The Best Atmosphere In College Football Belongs To...

One thing's for sure, it belongs to the SEC

March 30, 2007

By Trev Alberts

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Trev Alberts is a football analyst for CSTV and
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You've got college football questions and CSTV football analyst Trev Alberts has answers and opinions. Each week Alberts will be answering questions and queries on the world of college football. So if you've got a question for Trev? Just ask him.


Settle a dispute I've been having with my buddies. I say the best home-field advantage in the country, and most definitely in the SEC, is at Tiger Stadium and Death Valley. My buddies say its Florida and The Swamp. - Jayson Crauss, Florida


There are a lot of variables that could directly influence the outcome of this debate. First of all, who are they playing? Let's assume it's a top notch opponent.


If you give the LSU fans all day to "prepare" - shall we say - it can be a bit of an interesting atmosphere and a rowdy environment, to say the least. There's something about night games at that stadium. How many times have you watched games at night there, even when they weren't great and they knocked off top teams? Something weird happens to the players there at night.


On the other hand, playing in The Swamp on a Saturday afternoon, there's a reason why Keith Jackson does Gatorade commercials and there's a reason it was called Gatorade. There's no air moving, it's hotter than you know what; it's just a difficult environment to play in. But I think both of those stadiums are almost not winnable given the right circumstances.


But the underlying point about the email is there's a difference between the SEC and all the other conferences. I've been exposed to all of them. I was a Big Ten guy growing up. I played in the Big Eight, which is now the Big 12. Now I live in Georgia and the South and I pay particular attention to the SEC because I'm in the region. What you failed to mention was the atmosphere at Georgia, Alabama and Auburn. Each university has a unique atmosphere that helps their teams be successful. We always talk about more speed and better athletes with the SEC. You couple that with the home field advantage they enjoy. That's why it's so difficult to go on the road in that conference and win.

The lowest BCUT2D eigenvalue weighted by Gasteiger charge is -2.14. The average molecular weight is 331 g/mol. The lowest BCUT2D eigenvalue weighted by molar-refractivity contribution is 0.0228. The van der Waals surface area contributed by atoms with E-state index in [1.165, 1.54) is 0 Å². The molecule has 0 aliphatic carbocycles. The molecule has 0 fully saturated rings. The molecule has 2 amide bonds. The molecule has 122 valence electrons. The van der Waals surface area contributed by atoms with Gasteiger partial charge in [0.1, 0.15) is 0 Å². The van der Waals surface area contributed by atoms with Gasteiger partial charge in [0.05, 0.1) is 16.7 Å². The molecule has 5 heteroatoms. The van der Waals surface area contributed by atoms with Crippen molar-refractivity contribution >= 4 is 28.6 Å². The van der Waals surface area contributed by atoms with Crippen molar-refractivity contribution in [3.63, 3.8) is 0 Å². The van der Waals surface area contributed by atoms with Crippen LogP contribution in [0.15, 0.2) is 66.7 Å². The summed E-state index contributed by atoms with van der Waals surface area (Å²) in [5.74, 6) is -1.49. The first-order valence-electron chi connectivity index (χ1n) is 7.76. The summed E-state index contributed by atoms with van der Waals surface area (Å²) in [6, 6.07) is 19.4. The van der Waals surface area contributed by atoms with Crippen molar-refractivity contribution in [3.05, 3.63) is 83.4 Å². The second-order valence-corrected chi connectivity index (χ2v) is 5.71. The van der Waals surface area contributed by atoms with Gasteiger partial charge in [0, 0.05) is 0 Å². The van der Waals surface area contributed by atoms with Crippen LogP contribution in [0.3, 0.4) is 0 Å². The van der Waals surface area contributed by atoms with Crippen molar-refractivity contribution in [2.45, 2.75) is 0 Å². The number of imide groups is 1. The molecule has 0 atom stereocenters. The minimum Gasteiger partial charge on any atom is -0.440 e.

The most difficult place I played in was Oklahoma in one those Oklahoma-Nebraska games on Thanksgiving - when it was played when it should have been played and it meant something. I played against Washington in the Don James heyday. You could literally see the stands moving. And it was invariably raining there, as always, and it was cold. Back then Washington was a mean, physical football team. That was a tough environment.


Colorado tried to be tough. They talked a big game, but they weren't tough. They only had 50,000 people in their seats. More people showed up to our spring game than a Colorado-Nebraska game in Boulder.


Trev, Congratulations on being nominated for the College Football Hall of Fame. Every Cornhusker fan knows you deserve to be there. Who else deserves to be there with you? - Jill, Kearney, Neb.


First and foremost, it's absolutely humbling to me when you look at the list candidates and what they've accomplished to be considered a candidate. It really goes to show that a guy who grows up in a little bitty town in Iowa, goes to a university like Nebraska, buys in and does what they tell him to do...They molded me and transformed me, coach Osborne and coach Solich and coach Samuel and all those guys were instrumental in my development. And I played with a bunch of talented guys.


When you look at that list of candidates, some guys had awesome careers in college and some guys were much better in the NFL than they were in college. But just looking at the list briefly, guys stick out like Lawrence Taylor, who transformed football.


Thurman Thomas was ridiculous. I remember him at Oklahoma State. Of course there's Troy Aikman. Deion Sanders was your first real special teams, lock-down corner, nightmare-type of player who took over a game. Chris Spielman was a true middle linebacker. They don't make them a whole lot better than Chris Spielman. They haven't since he left, either.